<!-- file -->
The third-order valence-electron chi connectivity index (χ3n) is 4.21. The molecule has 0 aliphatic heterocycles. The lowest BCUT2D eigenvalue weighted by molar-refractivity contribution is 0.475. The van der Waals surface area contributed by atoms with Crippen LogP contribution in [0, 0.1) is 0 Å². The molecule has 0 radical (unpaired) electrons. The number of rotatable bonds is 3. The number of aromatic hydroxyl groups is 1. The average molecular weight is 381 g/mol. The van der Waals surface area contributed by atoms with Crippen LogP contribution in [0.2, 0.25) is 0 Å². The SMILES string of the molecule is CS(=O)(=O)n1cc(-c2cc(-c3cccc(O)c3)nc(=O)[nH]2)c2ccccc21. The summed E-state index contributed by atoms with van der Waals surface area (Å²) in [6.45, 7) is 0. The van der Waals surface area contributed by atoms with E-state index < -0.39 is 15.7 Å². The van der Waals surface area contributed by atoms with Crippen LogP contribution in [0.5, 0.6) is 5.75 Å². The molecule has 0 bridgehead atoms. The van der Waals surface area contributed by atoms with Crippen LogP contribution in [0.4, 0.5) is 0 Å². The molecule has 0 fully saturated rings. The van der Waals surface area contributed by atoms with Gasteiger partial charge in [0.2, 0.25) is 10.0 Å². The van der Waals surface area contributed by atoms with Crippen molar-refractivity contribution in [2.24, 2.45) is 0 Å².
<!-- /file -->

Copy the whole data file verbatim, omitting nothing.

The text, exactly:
The third-order valence-electron chi connectivity index (χ3n) is 4.21. The molecule has 0 aliphatic heterocycles. The lowest BCUT2D eigenvalue weighted by molar-refractivity contribution is 0.475. The van der Waals surface area contributed by atoms with Crippen LogP contribution in [0, 0.1) is 0 Å². The molecule has 0 radical (unpaired) electrons. The number of rotatable bonds is 3. The number of aromatic hydroxyl groups is 1. The average molecular weight is 381 g/mol. The van der Waals surface area contributed by atoms with Crippen LogP contribution in [0.2, 0.25) is 0 Å². The SMILES string of the molecule is CS(=O)(=O)n1cc(-c2cc(-c3cccc(O)c3)nc(=O)[nH]2)c2ccccc21. The summed E-state index contributed by atoms with van der Waals surface area (Å²) in [6.45, 7) is 0. The van der Waals surface area contributed by atoms with E-state index < -0.39 is 15.7 Å². The van der Waals surface area contributed by atoms with Crippen LogP contribution in [0.5, 0.6) is 5.75 Å². The molecule has 0 bridgehead atoms. The van der Waals surface area contributed by atoms with Crippen LogP contribution in [0.4, 0.5) is 0 Å². The molecule has 0 fully saturated rings. The van der Waals surface area contributed by atoms with Gasteiger partial charge in [0.2, 0.25) is 10.0 Å². The van der Waals surface area contributed by atoms with Crippen molar-refractivity contribution in [2.24, 2.45) is 0 Å².